Much like its heroes Tommy and Tuppence, Partners in Crime gets much right, but also makes niggling errors in its enthusiastic execution of duties.
It makes the whole endeavour feel slightly more amateurish than it clearly should be.
There’s some dark, engaging stuff in Part 2 of ‘The Secret Adversary’, and at times a tremendous feeling of suspense, but it’s constantly undercut by little things you’d think the show was smarter to avoid.
Cockney criminal caricatures, for instance. The gang that Tommy clumsily infiltrates not once but twice in order to find/save Jane feel like they’re the villains cut out from a ‘Boys’ Own…’ adventure; all cliched dialogue, ‘ard stares, and a level of naivety you wouldn’t expect from seasoned evaders of the rozzers, let alone people involved in a high-level assassination.
Likewise Alice Krige’s operatic diva Rita Vendermeyer is only saved from being utterly pantomimic by being played by Alice Krige, who manages to sell the outrageous Dallas-levels of bitchiness through pure ferocity of venom and a coldness that makes her Borg Queen look cuddly in comparison. ‘Boo, Hiss!’ you may have shouted from the stalls, and thrown your Malteasers at the screen, as she condescended the undercover and under-wigged Tuppence. Where’s her interfering cat? ‘It’s behind you!’ That bloody cat.
And yet, and yet…despite the fact the people our dynamic domestic duo are investigating are basically cartoons, there’s still some genuinely threatening moments. It’s a good show that can make you worry that David Walliams is about to be beaten to death with a hammer. Not because I have anything against Walliams, but because, even though there are still four episodes with his un-dented face plastered across remaining, it felt properly dangerous.
Then the tension escalates as Tommy is about to be hanged by the crooks. Crumbs. It’s the kind of thing you might have seen if Dame Agatha had penned an episode of Spooks but had been beaten to using the deep fat fryer as method of dispatch. Genuinely unpleasant and all the better for being so.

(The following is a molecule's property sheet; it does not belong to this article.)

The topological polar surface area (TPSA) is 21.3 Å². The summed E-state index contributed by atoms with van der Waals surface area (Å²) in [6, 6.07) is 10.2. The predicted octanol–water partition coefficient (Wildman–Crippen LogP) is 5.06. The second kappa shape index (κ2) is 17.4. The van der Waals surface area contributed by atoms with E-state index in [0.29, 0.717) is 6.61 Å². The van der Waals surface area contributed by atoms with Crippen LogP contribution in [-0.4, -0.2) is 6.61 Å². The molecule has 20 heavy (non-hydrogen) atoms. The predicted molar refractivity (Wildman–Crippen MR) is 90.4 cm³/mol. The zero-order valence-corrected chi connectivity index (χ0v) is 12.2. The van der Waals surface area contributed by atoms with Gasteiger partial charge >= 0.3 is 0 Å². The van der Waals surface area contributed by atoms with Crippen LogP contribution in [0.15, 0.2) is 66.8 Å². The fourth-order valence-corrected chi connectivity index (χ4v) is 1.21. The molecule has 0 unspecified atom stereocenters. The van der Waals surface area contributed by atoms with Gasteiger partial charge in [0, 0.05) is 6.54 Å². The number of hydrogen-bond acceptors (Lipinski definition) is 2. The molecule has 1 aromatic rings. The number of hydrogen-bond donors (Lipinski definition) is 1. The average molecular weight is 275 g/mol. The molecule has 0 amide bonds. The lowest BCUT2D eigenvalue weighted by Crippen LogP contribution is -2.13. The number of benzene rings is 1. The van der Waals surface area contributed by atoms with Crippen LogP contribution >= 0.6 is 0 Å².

Of course there’s a last-minute reprieve (one Ms Vandemeyer fails to get), but it comes in the uninspired form of a telephone call. Why is it one of the rules of TV that whenever a phone rings, everyone in earshot pauses what they’re doing like they’re quantum-locked, Weeping Angel style? Humans was guilty of exactly the same tonight, and it too should know better.
With far too much time spent under-cover and its characters pretending to be people they aren’t, Episode 2 suffers from the second act sag common in three-part drama, when you’re between the nervous set-up energy of the opener and the race-to-the-finish ballsiness of the conclusion, and there’s still plenty of plot to dangle between the two. Once again there’s a limp cliffhanger to remind you that you have to tune in next week.
Fortunately there are other things – really good things – that will also remind you to tune in next week.
Tommy and Tuppence never feel more like a married couple than when they’re realising that a life of private investigation is murder on their marriage. Walliams continues to balance haplessness and seriousness well enough that you now see Tommy as a character and not ‘David Walliams as…’. Jessica Raine still feels like the core component the show depends on.
It’s a mixed bag from the second ep of Partners in Crime. But chances are if you’ve got this far you’ll be staying around for the conclusion. But will you be as ready as Tom and Tup to jump into the next mystery (‘M or N?’) after that?
Aired at 9pm on Sunday 2 August July 2015 on BBC One.
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